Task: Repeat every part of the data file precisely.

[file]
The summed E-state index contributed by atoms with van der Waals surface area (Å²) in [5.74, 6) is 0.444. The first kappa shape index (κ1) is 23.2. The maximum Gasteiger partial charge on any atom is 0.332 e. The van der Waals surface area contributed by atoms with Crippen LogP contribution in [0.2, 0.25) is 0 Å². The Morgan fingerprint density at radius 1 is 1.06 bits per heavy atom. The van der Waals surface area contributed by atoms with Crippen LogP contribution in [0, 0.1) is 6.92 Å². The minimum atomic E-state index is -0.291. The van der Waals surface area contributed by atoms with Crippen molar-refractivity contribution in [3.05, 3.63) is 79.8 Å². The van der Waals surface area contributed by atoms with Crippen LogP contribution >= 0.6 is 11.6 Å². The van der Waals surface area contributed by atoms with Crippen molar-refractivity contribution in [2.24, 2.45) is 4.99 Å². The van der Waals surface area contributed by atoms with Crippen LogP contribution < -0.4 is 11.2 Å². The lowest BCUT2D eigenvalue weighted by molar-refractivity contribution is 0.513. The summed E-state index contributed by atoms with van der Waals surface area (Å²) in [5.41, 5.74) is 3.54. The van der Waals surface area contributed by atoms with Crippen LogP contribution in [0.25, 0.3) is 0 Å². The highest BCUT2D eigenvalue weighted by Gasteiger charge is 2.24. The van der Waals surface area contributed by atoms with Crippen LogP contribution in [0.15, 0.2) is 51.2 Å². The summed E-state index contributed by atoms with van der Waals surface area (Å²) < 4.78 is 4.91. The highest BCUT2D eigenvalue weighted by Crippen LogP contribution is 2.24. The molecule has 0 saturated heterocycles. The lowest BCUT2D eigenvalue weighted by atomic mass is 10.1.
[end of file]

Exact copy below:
The summed E-state index contributed by atoms with van der Waals surface area (Å²) in [5.74, 6) is 0.444. The first kappa shape index (κ1) is 23.2. The maximum Gasteiger partial charge on any atom is 0.332 e. The van der Waals surface area contributed by atoms with Crippen LogP contribution in [0.2, 0.25) is 0 Å². The Morgan fingerprint density at radius 1 is 1.06 bits per heavy atom. The van der Waals surface area contributed by atoms with Crippen LogP contribution in [0, 0.1) is 6.92 Å². The minimum atomic E-state index is -0.291. The van der Waals surface area contributed by atoms with Crippen molar-refractivity contribution in [3.05, 3.63) is 79.8 Å². The van der Waals surface area contributed by atoms with Crippen LogP contribution >= 0.6 is 11.6 Å². The van der Waals surface area contributed by atoms with Crippen molar-refractivity contribution in [2.24, 2.45) is 4.99 Å². The van der Waals surface area contributed by atoms with Crippen LogP contribution < -0.4 is 11.2 Å². The lowest BCUT2D eigenvalue weighted by molar-refractivity contribution is 0.513. The summed E-state index contributed by atoms with van der Waals surface area (Å²) in [5.41, 5.74) is 3.54. The van der Waals surface area contributed by atoms with Crippen LogP contribution in [0.25, 0.3) is 0 Å². The highest BCUT2D eigenvalue weighted by Gasteiger charge is 2.24. The van der Waals surface area contributed by atoms with Crippen LogP contribution in [0.15, 0.2) is 51.2 Å². The summed E-state index contributed by atoms with van der Waals surface area (Å²) < 4.78 is 4.91. The highest BCUT2D eigenvalue weighted by Crippen LogP contribution is 2.24. The molecule has 0 saturated heterocycles. The lowest BCUT2D eigenvalue weighted by atomic mass is 10.1.